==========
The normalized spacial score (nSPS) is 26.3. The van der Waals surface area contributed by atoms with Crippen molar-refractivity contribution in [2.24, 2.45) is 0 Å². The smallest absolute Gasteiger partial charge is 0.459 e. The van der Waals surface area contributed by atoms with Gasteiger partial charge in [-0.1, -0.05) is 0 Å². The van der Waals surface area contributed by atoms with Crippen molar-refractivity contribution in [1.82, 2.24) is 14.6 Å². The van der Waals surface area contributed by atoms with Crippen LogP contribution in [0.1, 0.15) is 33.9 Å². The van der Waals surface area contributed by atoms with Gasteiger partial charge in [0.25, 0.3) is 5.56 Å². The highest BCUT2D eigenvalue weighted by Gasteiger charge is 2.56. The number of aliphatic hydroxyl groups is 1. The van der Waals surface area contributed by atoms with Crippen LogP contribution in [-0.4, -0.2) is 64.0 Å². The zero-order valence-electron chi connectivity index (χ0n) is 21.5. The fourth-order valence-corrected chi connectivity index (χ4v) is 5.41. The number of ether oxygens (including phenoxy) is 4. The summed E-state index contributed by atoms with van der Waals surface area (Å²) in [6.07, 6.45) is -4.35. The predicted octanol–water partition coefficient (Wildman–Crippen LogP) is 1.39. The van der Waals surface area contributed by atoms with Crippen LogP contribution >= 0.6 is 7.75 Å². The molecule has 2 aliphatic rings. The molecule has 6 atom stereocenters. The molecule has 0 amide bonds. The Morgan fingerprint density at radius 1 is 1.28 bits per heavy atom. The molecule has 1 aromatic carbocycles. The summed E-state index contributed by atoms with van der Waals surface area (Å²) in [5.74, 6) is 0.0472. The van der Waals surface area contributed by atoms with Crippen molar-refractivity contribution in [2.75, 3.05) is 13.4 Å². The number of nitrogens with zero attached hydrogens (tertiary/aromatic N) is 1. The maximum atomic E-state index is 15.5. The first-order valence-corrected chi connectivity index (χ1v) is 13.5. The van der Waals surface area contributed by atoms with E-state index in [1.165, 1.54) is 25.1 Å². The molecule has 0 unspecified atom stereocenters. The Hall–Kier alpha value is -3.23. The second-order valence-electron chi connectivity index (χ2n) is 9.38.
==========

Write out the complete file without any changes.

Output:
The normalized spacial score (nSPS) is 26.3. The van der Waals surface area contributed by atoms with Crippen molar-refractivity contribution in [2.24, 2.45) is 0 Å². The smallest absolute Gasteiger partial charge is 0.459 e. The van der Waals surface area contributed by atoms with Gasteiger partial charge in [-0.1, -0.05) is 0 Å². The van der Waals surface area contributed by atoms with Crippen molar-refractivity contribution in [1.82, 2.24) is 14.6 Å². The van der Waals surface area contributed by atoms with Crippen LogP contribution in [0.1, 0.15) is 33.9 Å². The van der Waals surface area contributed by atoms with Gasteiger partial charge in [0.25, 0.3) is 5.56 Å². The highest BCUT2D eigenvalue weighted by Gasteiger charge is 2.56. The number of aliphatic hydroxyl groups is 1. The van der Waals surface area contributed by atoms with Crippen LogP contribution in [-0.4, -0.2) is 64.0 Å². The zero-order valence-electron chi connectivity index (χ0n) is 21.5. The fourth-order valence-corrected chi connectivity index (χ4v) is 5.41. The number of ether oxygens (including phenoxy) is 4. The summed E-state index contributed by atoms with van der Waals surface area (Å²) in [6.07, 6.45) is -4.35. The predicted octanol–water partition coefficient (Wildman–Crippen LogP) is 1.39. The van der Waals surface area contributed by atoms with Crippen LogP contribution >= 0.6 is 7.75 Å². The molecule has 2 aliphatic rings. The molecule has 6 atom stereocenters. The molecule has 0 amide bonds. The Morgan fingerprint density at radius 1 is 1.28 bits per heavy atom. The molecule has 1 aromatic carbocycles. The summed E-state index contributed by atoms with van der Waals surface area (Å²) in [5.74, 6) is 0.0472. The van der Waals surface area contributed by atoms with Crippen molar-refractivity contribution in [2.75, 3.05) is 13.4 Å². The number of nitrogens with zero attached hydrogens (tertiary/aromatic N) is 1. The maximum atomic E-state index is 15.5. The first-order valence-corrected chi connectivity index (χ1v) is 13.5. The van der Waals surface area contributed by atoms with E-state index in [1.165, 1.54) is 25.1 Å². The molecule has 0 unspecified atom stereocenters. The Hall–Kier alpha value is -3.23. The second-order valence-electron chi connectivity index (χ2n) is 9.38.